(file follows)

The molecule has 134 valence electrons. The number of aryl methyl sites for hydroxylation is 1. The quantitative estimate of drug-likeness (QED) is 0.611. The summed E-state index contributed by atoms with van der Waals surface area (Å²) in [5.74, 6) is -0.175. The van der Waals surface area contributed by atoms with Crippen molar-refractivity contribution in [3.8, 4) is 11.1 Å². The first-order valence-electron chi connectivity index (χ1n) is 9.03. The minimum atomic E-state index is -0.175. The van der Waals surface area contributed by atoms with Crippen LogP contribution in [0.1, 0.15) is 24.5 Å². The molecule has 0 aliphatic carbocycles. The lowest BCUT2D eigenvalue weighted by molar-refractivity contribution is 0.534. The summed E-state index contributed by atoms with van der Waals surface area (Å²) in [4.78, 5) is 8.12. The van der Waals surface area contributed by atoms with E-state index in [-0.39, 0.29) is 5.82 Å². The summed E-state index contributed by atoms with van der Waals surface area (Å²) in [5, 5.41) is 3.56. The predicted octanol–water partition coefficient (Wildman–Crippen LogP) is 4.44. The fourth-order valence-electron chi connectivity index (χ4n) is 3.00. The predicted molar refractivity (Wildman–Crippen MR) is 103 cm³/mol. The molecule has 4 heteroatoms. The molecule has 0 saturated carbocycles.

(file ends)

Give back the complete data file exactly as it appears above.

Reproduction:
The molecule has 134 valence electrons. The number of aryl methyl sites for hydroxylation is 1. The quantitative estimate of drug-likeness (QED) is 0.611. The summed E-state index contributed by atoms with van der Waals surface area (Å²) in [5.74, 6) is -0.175. The van der Waals surface area contributed by atoms with Crippen molar-refractivity contribution in [3.8, 4) is 11.1 Å². The first-order valence-electron chi connectivity index (χ1n) is 9.03. The minimum atomic E-state index is -0.175. The van der Waals surface area contributed by atoms with Crippen LogP contribution in [0.1, 0.15) is 24.5 Å². The molecule has 0 aliphatic carbocycles. The lowest BCUT2D eigenvalue weighted by molar-refractivity contribution is 0.534. The summed E-state index contributed by atoms with van der Waals surface area (Å²) in [4.78, 5) is 8.12. The van der Waals surface area contributed by atoms with E-state index in [-0.39, 0.29) is 5.82 Å². The summed E-state index contributed by atoms with van der Waals surface area (Å²) in [5, 5.41) is 3.56. The predicted octanol–water partition coefficient (Wildman–Crippen LogP) is 4.44. The fourth-order valence-electron chi connectivity index (χ4n) is 3.00. The predicted molar refractivity (Wildman–Crippen MR) is 103 cm³/mol. The molecule has 4 heteroatoms. The molecule has 0 saturated carbocycles.